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 ::  Introduction
 ::  Case report
 ::  Discussion
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Year : 1992  |  Volume : 38  |  Issue : 3  |  Page : 151-2

Necrotising arteritis in amoebic colitis.

Dept of Pathology, PD Hinduja National Hospital, Mahim, Bombay, Maharashtra.

Correspondence Address:
R B Deshpande
Dept of Pathology, PD Hinduja National Hospital, Mahim, Bombay, Maharashtra.

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Source of Support: None, Conflict of Interest: None

PMID: 0001363887

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 :: Abstract 

Massive intestinal haemorrhage rarely occurs in amoebic colitis. We report a case of caecal amoebic ulcer in a 61 year old diabetic male who presented with massive lower intestinal haemorrhage requiring blood transfusion and emergency surgical intervention. Histologically, trophozoites of Entamoeba histolytica were seen invading the wall of the submucosal arteries, causing necrotising arteritis. Rupture of a necrosed artery probably caused massive haemorrhage.

Keywords: Blood Transfusion, Case Report, Dysentery, Amebic, complications,surgery,Gastrointestinal Hemorrhage, etiology,therapy,Human, Male, Middle Age, Polyarteritis Nodosa, etiology,surgery,

How to cite this article:
Deshpande R B, Bharucha M A, Modhe J M, Bhalerao R A. Necrotising arteritis in amoebic colitis. J Postgrad Med 1992;38:151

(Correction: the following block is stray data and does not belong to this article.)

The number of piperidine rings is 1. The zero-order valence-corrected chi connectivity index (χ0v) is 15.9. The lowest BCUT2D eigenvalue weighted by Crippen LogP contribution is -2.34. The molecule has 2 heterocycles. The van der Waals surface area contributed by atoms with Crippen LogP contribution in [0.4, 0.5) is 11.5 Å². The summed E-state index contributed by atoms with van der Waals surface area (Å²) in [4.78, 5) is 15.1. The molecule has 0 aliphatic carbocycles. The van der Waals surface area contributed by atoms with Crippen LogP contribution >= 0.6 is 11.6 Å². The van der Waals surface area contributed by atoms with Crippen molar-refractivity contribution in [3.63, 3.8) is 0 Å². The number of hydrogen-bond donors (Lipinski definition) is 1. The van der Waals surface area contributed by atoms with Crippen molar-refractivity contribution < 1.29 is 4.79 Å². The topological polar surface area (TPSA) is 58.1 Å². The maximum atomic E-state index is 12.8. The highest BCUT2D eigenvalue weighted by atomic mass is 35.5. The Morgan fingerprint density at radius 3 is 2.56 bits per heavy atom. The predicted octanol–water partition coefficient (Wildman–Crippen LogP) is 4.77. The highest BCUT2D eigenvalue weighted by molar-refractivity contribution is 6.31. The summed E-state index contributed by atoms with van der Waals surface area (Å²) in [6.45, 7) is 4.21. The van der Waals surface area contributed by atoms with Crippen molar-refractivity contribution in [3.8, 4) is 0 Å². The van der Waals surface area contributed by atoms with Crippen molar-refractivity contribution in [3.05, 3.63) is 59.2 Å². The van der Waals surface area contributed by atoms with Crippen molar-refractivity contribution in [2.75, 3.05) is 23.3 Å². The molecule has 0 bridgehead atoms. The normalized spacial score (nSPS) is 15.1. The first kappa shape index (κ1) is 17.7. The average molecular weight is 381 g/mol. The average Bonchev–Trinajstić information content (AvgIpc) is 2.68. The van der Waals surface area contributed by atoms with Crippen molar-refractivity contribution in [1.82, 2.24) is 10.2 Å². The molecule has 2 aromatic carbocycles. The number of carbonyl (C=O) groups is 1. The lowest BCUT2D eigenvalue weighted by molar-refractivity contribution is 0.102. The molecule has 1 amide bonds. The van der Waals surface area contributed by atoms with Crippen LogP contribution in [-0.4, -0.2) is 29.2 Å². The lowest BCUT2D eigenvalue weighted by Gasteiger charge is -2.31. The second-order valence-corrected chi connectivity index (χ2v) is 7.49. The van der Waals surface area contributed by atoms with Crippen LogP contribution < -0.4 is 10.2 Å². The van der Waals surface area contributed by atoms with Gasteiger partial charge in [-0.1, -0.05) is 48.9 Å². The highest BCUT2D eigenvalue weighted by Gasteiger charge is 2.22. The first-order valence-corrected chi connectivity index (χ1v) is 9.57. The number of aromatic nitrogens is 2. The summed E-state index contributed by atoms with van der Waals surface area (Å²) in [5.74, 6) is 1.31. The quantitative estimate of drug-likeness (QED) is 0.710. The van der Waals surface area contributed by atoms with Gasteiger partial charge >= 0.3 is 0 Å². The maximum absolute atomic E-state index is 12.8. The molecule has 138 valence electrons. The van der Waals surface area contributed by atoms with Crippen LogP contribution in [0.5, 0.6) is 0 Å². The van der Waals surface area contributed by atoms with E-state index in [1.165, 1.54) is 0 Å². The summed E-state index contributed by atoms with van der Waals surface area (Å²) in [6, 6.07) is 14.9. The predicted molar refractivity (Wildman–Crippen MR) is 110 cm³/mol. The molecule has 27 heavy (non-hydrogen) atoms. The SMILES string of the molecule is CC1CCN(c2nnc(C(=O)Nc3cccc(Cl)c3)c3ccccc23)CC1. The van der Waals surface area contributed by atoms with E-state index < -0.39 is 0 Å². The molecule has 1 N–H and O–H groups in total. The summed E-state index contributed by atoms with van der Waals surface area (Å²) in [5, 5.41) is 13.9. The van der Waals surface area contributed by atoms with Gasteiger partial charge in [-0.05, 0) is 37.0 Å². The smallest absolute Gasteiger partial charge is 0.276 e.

How to cite this URL:
Deshpande R B, Bharucha M A, Modhe J M, Bhalerao R A. Necrotising arteritis in amoebic colitis. J Postgrad Med [serial online] 1992 [cited 2023 Jun 2];38:151. Available from:

  ::   Introduction Top

Massive lower intestinal haemorrhage due to intestinal amoebiasis is rare. Most of the standard textbooks do not list amoebiasis as one of the causes of massive lower intestinal haemorrhage. We report here a case with evidence of necrotising arteritis caused by aggressive amoebic invasion.

  ::   Case report Top

A robust 61-year-old fisherman was admitted with massive lower intestinal haemorrhage of 2 days duration. He was known to be a diabetic for three years, taking oral hypoglycaemic agents irregularly. At admission, he looked pale, disoriented, passing copious frank blood and blood clots per rectum. e haemoglobin concentration was 5.6 g/d] with a packed red cell volume of 16.7%. There was marke neutrophilic leucocytosis (total WBC count: 45,000 cells/cu mm, 85% being neutrophils). The ESR was 60mm at the end of the l st hour. The random blood sugar was 500 mg/dl and urine showed presence of sugar (2+). Ketones were absent in urine and blood. There was no proteinuria or haematuria.

Emergency mesenteric artery angiography showed active bleeding from a vasa recta in the region of the caecum. There was no narrowing or occlusion of any artery. At emergency laparotomy, an actively bleeding ulcer was seen in the caecum. The ulcer along with a rim of normal caecal mucosa was excised. Post-operatively, the intestinal bleeding stopped immediately. The diabetes was difficult to control. After a course of metronidazole, he was discharged on the 25th postoperative day.

Grossly, the excised specimen measured 3cm x 2 cm. The mucosal ulcer was irregular, 2cm in diameter, surrounded by a rim of normal mucosa. Microscopically, the uicer was partly covered by eosinophilic, powdery necrotic material. Clusters of trophozoites of Entamoeba histolytica were seen in the necrotic material with a clear halo around each trophozoite. Phagoeytosed red blood cells were seen in the cytoplasm of the tophozoites.

The inflammatory exudate in the caecal wall was intense, comprising of neutrophils, lymhocytes, macrophages, plasma cells and many eosinophils. An occasional foreign body type giant cell was also seen on the necrotic mucosa. There were no granulomas. There was necrosis of the muscle wall and the inflammatory exudate extended transmurally.